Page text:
Despite harsh sanctions and boycotts, demand for Russian oil is growing
According to reports, India is attempting to make fresh crude-oil deals with Russia, but Russia's oil giant Rosneft does not have any spare oil.
Rosneft, the Russian oil giant, is delaying the signing of new six-month contracts with two Indian state refineries.
Reuters says Rosneft is "non-committal" on the negotiations because it does not have excess volumes to sell.
Rosneft, the Russian oil giant, does not appear to be short of clients.
Reports indicate that demand for Russian oil is growing despite harsh sanctions and boycotts imposed on the country as a result of its invasion of Ukraine.
Indian refiners have been among those who have snatched up Russian oil at deep discounts in order to relocate supply. However, Indian sources told Reuters that Russian oil is no longer being offered at deep discounts, especially as insurance and freight costs have risen.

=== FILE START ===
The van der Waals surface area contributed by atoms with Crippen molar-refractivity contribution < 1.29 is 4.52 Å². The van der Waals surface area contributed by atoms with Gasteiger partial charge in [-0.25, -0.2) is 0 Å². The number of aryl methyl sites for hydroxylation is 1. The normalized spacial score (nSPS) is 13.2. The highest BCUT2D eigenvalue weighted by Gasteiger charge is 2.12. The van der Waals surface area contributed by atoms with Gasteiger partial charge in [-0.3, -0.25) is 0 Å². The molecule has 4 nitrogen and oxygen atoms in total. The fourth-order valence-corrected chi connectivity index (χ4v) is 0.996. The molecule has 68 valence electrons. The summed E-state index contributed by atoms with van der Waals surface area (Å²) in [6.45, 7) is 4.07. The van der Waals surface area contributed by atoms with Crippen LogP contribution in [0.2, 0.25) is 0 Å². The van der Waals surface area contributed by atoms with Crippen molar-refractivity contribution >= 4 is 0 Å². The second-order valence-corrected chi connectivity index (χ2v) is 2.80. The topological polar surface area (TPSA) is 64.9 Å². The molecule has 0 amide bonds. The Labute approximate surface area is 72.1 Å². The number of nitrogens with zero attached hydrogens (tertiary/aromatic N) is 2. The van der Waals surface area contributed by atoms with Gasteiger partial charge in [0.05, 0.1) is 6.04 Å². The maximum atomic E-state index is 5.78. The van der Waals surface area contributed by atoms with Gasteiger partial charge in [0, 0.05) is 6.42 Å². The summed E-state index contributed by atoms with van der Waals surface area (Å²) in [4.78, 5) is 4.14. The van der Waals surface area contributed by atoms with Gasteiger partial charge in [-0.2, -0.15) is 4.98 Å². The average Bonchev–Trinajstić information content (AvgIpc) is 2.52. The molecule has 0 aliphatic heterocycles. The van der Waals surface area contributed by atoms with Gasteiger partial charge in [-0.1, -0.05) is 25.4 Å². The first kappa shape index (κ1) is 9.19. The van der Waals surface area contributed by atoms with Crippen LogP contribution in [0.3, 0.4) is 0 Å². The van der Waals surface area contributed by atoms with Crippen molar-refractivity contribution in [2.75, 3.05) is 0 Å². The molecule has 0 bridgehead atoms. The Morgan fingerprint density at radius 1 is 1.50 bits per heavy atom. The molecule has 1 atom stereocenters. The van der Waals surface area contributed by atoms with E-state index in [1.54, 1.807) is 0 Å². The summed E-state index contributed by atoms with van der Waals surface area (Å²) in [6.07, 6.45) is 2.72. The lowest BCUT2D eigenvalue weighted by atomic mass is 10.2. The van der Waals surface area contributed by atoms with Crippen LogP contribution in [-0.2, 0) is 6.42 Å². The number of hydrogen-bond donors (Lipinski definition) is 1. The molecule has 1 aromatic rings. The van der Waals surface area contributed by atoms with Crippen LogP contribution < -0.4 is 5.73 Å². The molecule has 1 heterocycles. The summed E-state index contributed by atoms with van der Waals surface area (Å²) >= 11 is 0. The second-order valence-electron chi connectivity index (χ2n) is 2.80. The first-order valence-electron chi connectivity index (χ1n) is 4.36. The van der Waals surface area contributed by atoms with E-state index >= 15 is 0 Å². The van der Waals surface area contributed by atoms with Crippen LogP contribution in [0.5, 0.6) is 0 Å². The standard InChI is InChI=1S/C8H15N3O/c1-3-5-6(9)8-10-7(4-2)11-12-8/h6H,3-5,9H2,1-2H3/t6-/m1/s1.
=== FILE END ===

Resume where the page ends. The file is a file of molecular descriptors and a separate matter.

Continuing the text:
On the spot market, India can still buy Russian crude, but it will be more expensive than longer-term contracts. Russia's oil has also been snapped up by China. Russia's actions in Ukraine have been denounced by neither country.
Russia has expanded shipments out of the important port of Kozmino in the east of the nation by roughly 20% to fulfil Asian demand, according to Reuters.
Russia's energy exports are keeping the country solvent in the face of international trade sanctions, as oil prices have risen by about 50% this year.
According to Bloomberg Economics, Moscow might still earn $800 million per day from oil and gas profits this year. This is a 20% increase above the country's oil and gas revenues in 2021.
Rosneft, the state-owned oil company, reported record profits in 2021 and plans to pay out record dividends to shareholders.